Thankfully, science is coming to the rescue.

“A multidisciplinary team from Lawrence Berkeley National Laboratory (Berkeley Lab) has created a plastic that can be disassembled at a molecular level using an acidic solution. Then, it can be reassembled with a new color, texture, and shape, again and again. Unlike traditional plastic, which can only be recycled two or three times at most, this material, called poly(diketoenamine), or PDK, is infinitely recyclable.” – Earth911

Even though the initial creation of PDK is expensive to manufacture, it is significantly less expensive to recycle this type of plastic compared to the very popular, PET and HDPE plastics. Recycled PDK will even be less expensive than virgin plastic, making it very appealing to manufactures.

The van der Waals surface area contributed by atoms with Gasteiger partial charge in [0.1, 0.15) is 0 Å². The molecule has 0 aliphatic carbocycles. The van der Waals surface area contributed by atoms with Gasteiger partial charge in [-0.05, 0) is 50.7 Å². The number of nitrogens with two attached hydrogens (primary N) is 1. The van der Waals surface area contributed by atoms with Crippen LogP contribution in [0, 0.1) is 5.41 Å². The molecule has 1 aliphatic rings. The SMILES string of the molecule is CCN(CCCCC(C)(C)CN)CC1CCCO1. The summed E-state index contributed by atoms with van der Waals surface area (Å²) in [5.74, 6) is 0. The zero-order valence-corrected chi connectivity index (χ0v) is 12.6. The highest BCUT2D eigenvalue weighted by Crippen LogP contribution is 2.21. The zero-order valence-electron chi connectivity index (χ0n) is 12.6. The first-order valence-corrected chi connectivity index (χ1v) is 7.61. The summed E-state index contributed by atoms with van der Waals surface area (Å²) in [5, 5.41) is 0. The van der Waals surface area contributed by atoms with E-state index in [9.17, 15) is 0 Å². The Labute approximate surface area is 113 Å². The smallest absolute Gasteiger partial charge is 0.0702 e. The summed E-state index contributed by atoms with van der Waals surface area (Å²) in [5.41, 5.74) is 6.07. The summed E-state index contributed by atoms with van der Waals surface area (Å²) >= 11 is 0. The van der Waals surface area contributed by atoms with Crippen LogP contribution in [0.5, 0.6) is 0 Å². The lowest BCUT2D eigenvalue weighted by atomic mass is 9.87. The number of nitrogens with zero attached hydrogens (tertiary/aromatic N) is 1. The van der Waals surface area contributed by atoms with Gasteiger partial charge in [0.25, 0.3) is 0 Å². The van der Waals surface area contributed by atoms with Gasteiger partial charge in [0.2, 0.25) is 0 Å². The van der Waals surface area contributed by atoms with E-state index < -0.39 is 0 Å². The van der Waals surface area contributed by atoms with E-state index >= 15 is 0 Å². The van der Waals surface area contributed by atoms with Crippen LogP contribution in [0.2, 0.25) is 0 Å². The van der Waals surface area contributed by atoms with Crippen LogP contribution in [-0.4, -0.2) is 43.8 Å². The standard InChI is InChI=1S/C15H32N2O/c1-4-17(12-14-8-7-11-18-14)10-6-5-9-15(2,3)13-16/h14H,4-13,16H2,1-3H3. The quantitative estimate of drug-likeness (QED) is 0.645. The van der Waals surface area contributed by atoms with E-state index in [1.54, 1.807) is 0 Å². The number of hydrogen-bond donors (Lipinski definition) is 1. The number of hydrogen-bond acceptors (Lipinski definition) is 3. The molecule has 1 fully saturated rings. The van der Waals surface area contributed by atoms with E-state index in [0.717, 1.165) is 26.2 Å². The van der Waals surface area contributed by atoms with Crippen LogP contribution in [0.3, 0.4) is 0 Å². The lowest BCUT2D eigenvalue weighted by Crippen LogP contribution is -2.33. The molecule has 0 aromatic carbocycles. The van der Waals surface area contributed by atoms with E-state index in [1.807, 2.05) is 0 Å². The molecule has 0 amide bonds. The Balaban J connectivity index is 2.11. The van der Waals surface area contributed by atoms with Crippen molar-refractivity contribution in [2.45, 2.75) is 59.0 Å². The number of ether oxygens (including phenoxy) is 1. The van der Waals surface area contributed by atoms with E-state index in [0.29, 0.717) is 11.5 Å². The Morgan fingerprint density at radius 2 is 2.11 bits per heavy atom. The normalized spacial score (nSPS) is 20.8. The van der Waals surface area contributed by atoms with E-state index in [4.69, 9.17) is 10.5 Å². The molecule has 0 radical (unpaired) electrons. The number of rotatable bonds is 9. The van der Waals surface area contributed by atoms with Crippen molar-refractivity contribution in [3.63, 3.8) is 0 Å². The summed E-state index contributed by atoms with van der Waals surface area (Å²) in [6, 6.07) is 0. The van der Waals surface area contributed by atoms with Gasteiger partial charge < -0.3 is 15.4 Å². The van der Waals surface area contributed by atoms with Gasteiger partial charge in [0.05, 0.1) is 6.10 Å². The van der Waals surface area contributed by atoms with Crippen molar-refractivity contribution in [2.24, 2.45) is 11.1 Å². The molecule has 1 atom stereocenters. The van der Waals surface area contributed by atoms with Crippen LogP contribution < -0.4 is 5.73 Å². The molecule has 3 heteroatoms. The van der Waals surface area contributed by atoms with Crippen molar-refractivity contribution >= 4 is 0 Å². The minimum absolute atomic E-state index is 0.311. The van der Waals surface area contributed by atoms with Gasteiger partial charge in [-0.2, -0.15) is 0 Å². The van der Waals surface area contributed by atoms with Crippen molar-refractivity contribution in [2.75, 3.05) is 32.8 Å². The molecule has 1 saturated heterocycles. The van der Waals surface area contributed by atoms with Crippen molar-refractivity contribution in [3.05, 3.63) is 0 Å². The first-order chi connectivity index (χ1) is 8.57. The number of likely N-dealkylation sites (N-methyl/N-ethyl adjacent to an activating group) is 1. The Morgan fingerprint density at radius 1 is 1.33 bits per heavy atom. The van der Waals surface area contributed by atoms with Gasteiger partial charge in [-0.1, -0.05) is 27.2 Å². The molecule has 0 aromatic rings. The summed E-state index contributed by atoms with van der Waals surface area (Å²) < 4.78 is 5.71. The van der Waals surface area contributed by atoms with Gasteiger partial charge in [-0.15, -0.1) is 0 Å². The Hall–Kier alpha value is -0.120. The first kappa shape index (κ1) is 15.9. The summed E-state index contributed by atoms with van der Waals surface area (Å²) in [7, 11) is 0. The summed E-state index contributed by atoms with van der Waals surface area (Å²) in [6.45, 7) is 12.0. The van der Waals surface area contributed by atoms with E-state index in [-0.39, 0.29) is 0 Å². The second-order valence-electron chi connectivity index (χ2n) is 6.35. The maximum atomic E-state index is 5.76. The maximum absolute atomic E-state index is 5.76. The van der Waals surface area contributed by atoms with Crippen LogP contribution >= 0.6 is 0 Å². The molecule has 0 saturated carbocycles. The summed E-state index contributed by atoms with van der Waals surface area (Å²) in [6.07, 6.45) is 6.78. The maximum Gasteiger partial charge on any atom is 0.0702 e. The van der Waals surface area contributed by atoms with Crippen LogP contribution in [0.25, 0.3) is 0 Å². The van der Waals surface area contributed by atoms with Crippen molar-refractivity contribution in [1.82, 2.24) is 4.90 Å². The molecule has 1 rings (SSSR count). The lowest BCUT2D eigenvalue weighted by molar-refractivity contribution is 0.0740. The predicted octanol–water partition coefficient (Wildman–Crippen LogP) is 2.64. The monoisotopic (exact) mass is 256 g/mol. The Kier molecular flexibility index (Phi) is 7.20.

While it’s helpful to have plastics that are infinitely recyclable, we also need to hold companies accountable for the products they produce. The responsibility can longer be placed solely on the consumer. We need to start supporting companies with take back programs and trade in options. By supporting these companies we are making it very clear that we are tired for carrying the burden and need other companies to step up and create a plan to help the planet.

Tomorrow, products on Amazon that are environmentally friendly.

The Impact of Sending Back Those Online Purchases

Day 136 – I have had my share of trips to Kohls to send back Amazon purchases. A majority of those trips come around the holidays, but they can also occur throughout the year. More times than not, I am not alone in line. There are plenty of other people waiting their turn to send back their items, as well.